A legendary elder of the UK scene meets a young innovator for this In Session.
The mix, a live recording of Andrew Ashong on the ones and twos and Kaidi Tatham jamming on keys and flute alongside, is a snapshot of a unique mix as well as a document of the night that the two musicians, who are now making music together, first met.
This one will transport you to The Menagerie Bar in Belfast one vibey night in 2015. A former paint store, the session takes place against the backdrop of the venue's shabby but beloved furniture and in the midst of its intimate 120-cap dancefloor that's powered by a formidable soundsystem. Ashong draws deep into his record collection while Tatham keeps the topping up the magic like the wizard that he is.
Read this next: Logic1000's 'Medium' is made for the taxi ride to the club
Tatham is of course the long-serving producer involved in a slew of projects and aliases including Bugz In The Attic and has had an undeniable impact on UK music. Ashong has garnered a devout following with a sprinkling of releases and a reputation as a highly knowledgable DJ with collabs with Theo Parrish and Tony Allen to his name. A mutual respect was already in play before the two met and they bonded so much over the course of that night that they went on to create an EP together, 'Sankofa Season', which has just been released, some six years later, on the newly minted Kitto Records, which is run by the promoters of the party at The Menagerie.
'Sankofa Season' was featured in our Best Albums Of 2020 list and sees Tatham and Ashong combine to create pure warmth that touches on but isn't limited to jazz, neo soul, broken beat and deep house. It's simply marvellous and this mix is the moment it all started. Enjoy.
You met at The Menagerie in Belfast several years ago. What do you remember about the night?
Kaidi - Andrew came in with a load of amazing records man, I was like who is this dude, he smashed up the place… It was an amazing night.
Andrew – Awww man, it was all love that night. Good times all round. I was so grateful to be there, knowing it was one of those really well loved, legendary local spots with a heart of gold. Sadly London isn’t really home to many independently spirited venues these days, so it’s always a goosebump moment when you’re at a real spot with human blood running through it.
The fact that big brother Tatham was gonna be freestyling with live instruments made it ten times more exciting. We had a ball. Kaidi was blessing the keys while I was pulling out as much vinyl inspiration as possible, so we were having a conversation through music, which is surprisingly uncommon for something so enjoyable. I guess percussion is the obvious thing to supplement a DJ set, but keys makes a whole lot of sense too! Particularly synths, and even more so when it’s a player who entirely understands the club environment. Wicked.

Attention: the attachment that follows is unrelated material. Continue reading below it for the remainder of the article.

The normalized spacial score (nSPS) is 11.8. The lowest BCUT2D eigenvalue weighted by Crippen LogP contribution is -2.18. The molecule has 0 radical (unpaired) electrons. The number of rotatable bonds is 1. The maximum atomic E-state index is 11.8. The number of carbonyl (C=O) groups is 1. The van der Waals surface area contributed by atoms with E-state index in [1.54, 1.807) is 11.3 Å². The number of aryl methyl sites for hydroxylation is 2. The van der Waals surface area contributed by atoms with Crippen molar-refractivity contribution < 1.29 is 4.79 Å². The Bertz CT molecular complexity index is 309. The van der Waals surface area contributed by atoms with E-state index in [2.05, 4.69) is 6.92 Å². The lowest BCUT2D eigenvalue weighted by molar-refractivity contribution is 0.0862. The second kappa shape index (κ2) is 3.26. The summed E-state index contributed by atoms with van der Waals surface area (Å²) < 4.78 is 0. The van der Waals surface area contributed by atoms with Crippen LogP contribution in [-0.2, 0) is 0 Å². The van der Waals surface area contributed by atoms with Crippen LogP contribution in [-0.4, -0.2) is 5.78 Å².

Your In Session mix is a recording from that night. What went down in the booth that night and did you decide to record it spontaneously?
Andrew - The promoter, Joe Doyle, wanted a snapshot of what went down that night, so he hooked it all up to record fairly last minute. Normally, I’m quite particular about recording, since I don’t record many DJ sets live or at home. I’m usually all about the moment, never really thinking about saving or collecting such things, but I’m glad he did it, regardless of the recording quality, it really is important to document such things. Even a smiling face on a fuzzy Polaroid memory. It’s nice to be able to revisit and share some things, and it also doesn't always have to be a surround sound reproduction of the entire frequency spectrum etc. Would you rather have 5mins of 32bit 96KHz or a whole 5hr session in slightly ropey mp3 with crackle, a few record skips and the occasional drop-out?
Read this next: Rhythm Section: Exporting house music from Peckham to the world
It was more of a stage than a booth I suppose. So we were kind of in performance mode, with bags of energy from the dancing crowd egging us on. Kaidi’s infectious laughter and excitement was hyping me up to play things he could play into and with. It’s an interesting challenge to specifically prioritise music that’s spacious enough to welcome additional live instrumentation without it all getting too crowded or chaotic. Not that many tunes give enough room for that, whilst still being exciting in their own right. It’s a fine balance, and particularly memorable when your party people are bewitched by a keyboard virtuoso with a flute in his spare hand.
Were you aware of one another beforehand?
Andrew - With all the soulful jazzy goodness out of London in the last couple of decades it would be hard to not follow Kaidi’s contributions to music. His musical fingerprint has left it’s trace on so many records I know and love. We have plenty of friends in common too, so I suppose it was always waiting to happen maybe. We’ve been moving in similar spaces for time, but somehow it took a young man from Belfast to actually make it happen.
Kaidi – We had never met, but I had heard a lot about him from people, yeah of course, that 'Flowers' track… That night at the Menagerie was the first time we met but it felt like I knew him already when he came in.